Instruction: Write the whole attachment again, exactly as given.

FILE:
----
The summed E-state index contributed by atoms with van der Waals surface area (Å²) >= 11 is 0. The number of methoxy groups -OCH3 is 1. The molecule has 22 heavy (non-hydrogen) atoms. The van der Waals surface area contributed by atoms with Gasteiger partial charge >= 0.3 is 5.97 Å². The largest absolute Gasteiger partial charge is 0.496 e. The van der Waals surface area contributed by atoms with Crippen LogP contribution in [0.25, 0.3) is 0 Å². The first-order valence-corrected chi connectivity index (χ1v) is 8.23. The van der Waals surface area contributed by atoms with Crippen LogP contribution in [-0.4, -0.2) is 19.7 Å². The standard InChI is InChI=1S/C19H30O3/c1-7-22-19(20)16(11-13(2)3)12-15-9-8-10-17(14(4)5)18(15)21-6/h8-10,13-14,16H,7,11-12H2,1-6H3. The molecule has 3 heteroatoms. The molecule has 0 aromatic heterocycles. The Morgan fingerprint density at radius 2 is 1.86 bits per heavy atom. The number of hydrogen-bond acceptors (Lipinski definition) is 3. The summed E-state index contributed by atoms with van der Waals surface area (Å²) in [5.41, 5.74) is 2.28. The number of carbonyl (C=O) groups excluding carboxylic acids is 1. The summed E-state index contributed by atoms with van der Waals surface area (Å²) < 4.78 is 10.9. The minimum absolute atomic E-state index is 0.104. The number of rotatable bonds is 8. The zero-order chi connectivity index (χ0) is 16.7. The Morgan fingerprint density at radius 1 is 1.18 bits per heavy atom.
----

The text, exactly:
The summed E-state index contributed by atoms with van der Waals surface area (Å²) >= 11 is 0. The number of methoxy groups -OCH3 is 1. The molecule has 22 heavy (non-hydrogen) atoms. The van der Waals surface area contributed by atoms with Gasteiger partial charge >= 0.3 is 5.97 Å². The largest absolute Gasteiger partial charge is 0.496 e. The van der Waals surface area contributed by atoms with Crippen LogP contribution in [0.25, 0.3) is 0 Å². The first-order valence-corrected chi connectivity index (χ1v) is 8.23. The van der Waals surface area contributed by atoms with Crippen LogP contribution in [-0.4, -0.2) is 19.7 Å². The standard InChI is InChI=1S/C19H30O3/c1-7-22-19(20)16(11-13(2)3)12-15-9-8-10-17(14(4)5)18(15)21-6/h8-10,13-14,16H,7,11-12H2,1-6H3. The molecule has 3 heteroatoms. The molecule has 0 aromatic heterocycles. The Morgan fingerprint density at radius 2 is 1.86 bits per heavy atom. The number of hydrogen-bond acceptors (Lipinski definition) is 3. The summed E-state index contributed by atoms with van der Waals surface area (Å²) in [5.41, 5.74) is 2.28. The number of carbonyl (C=O) groups excluding carboxylic acids is 1. The summed E-state index contributed by atoms with van der Waals surface area (Å²) < 4.78 is 10.9. The minimum absolute atomic E-state index is 0.104. The number of rotatable bonds is 8. The zero-order chi connectivity index (χ0) is 16.7. The Morgan fingerprint density at radius 1 is 1.18 bits per heavy atom.